[Podcast] A.C.T.S. - the 4 Essential Elements of Writing a Great Story

3 honing the writing craft podcast post Jul 27, 2021

By Dave Goetz and Melissa Parks

Story. Story. Story. No one argues with the idea that stories are one of the primary ways we communicate as humans. It's one thing to enjoy a great story. And quite another to write a great one.

But what are the essential elements of writing a great story?

Recently Dave and I spoke with Steve Mathewson, author of "The Art of Preaching Old Testament Narrative," who laid out the four essential elements of writing a great story using the acronym A.C.T.S.:

1. Action. Every story has a crisis, problem, or challenge. If you don't have that, then you don't have a story. Crisis - and delaying the resolution of the tension created by that crisis - keeps the reader reading. The temptation is to lead with the "Aha!" moment. But when the  tension is over the story is over, whether you're done telling it or not. 

2. Characters. A good story will show the development of characters. You can tell the reader that a particular character struggles with envy for instance. But that is uninteresting. It also doesn't connect the reader to the character and, therefore, your story.  The more a reader can identify with the complexity of a character's human experience, the more your reader will be drawn into the story.  

To get started, Steve recommends creating a list of characteristics of your characters. Then begin to grapple with the why of the characteristics. Why is your character envious? What prompts him or her to become more envious? What does the envy look like? What does he or she say when struggling with envy?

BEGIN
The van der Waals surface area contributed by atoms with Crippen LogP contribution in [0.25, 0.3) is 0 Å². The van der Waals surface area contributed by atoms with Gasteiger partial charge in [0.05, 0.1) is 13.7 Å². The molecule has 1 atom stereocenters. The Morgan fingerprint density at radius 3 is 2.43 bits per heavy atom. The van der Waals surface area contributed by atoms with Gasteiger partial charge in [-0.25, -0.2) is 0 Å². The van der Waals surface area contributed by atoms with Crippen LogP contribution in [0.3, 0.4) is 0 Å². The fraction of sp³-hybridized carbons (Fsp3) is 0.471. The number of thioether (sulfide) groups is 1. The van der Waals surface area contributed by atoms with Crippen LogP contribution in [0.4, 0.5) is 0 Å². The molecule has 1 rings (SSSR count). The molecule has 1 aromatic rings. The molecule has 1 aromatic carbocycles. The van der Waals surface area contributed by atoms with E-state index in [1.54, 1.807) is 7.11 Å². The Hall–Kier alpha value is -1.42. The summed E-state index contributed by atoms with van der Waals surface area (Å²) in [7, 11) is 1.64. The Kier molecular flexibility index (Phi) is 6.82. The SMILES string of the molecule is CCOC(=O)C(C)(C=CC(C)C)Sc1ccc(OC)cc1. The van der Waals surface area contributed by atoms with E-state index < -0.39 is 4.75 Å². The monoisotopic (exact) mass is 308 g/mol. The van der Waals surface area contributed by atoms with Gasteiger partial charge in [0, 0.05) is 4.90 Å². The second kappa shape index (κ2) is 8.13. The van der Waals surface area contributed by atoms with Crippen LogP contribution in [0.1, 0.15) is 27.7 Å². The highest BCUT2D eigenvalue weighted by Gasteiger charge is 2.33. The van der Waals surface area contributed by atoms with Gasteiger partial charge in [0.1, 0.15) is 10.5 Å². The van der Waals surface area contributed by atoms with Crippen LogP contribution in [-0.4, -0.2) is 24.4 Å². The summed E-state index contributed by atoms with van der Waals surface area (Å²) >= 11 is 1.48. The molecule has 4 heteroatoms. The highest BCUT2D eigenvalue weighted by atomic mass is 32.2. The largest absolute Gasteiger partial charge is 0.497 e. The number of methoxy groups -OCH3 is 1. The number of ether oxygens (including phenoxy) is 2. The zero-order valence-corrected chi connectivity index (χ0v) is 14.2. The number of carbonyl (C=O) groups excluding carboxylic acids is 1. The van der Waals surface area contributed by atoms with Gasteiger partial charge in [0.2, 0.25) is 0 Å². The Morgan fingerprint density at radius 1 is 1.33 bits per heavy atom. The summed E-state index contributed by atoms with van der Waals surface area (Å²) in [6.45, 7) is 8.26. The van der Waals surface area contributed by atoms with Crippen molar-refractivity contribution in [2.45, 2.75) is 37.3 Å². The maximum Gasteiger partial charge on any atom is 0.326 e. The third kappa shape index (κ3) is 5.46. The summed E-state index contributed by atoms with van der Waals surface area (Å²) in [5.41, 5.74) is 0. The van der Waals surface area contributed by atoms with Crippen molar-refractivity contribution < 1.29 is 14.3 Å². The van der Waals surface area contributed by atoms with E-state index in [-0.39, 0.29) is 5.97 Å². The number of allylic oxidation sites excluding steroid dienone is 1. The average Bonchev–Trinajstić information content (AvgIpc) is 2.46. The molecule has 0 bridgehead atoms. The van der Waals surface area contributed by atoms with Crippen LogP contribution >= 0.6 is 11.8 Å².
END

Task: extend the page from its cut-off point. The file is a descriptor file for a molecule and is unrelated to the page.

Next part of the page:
Once you've done a character study,  begin to identify dialogue and action that might paint the picture of the character. As the old writing adage goes, show, don't tell.

3. Talking. This is related to the previous point about characters. Stories need dialogue to help readers understand a character's motivations and struggles, without the writer simply telling the reader about them. 

Dialogue might be one of the most difficult elements of writing a great story.

How the character speaks is just as important as what he or she says. This means understanding colloquialisms and idioms that your character might use. It also means keeping dialogue brief. Think about how you talk with others? We rarely ramble on. There's a give and take, which has cadence.

The same is true with stories: dialogue with a cadence helps move the reader along, while also revealing the motivations and personality of your characters.

4. Setting. Simply, this is about the time and place of where the story takes place. Setting, however, is so much more than that.

Setting actually influences how you understand the story. It helps contextualize characters, heightens the tension in the story, and also communicates deeper themes.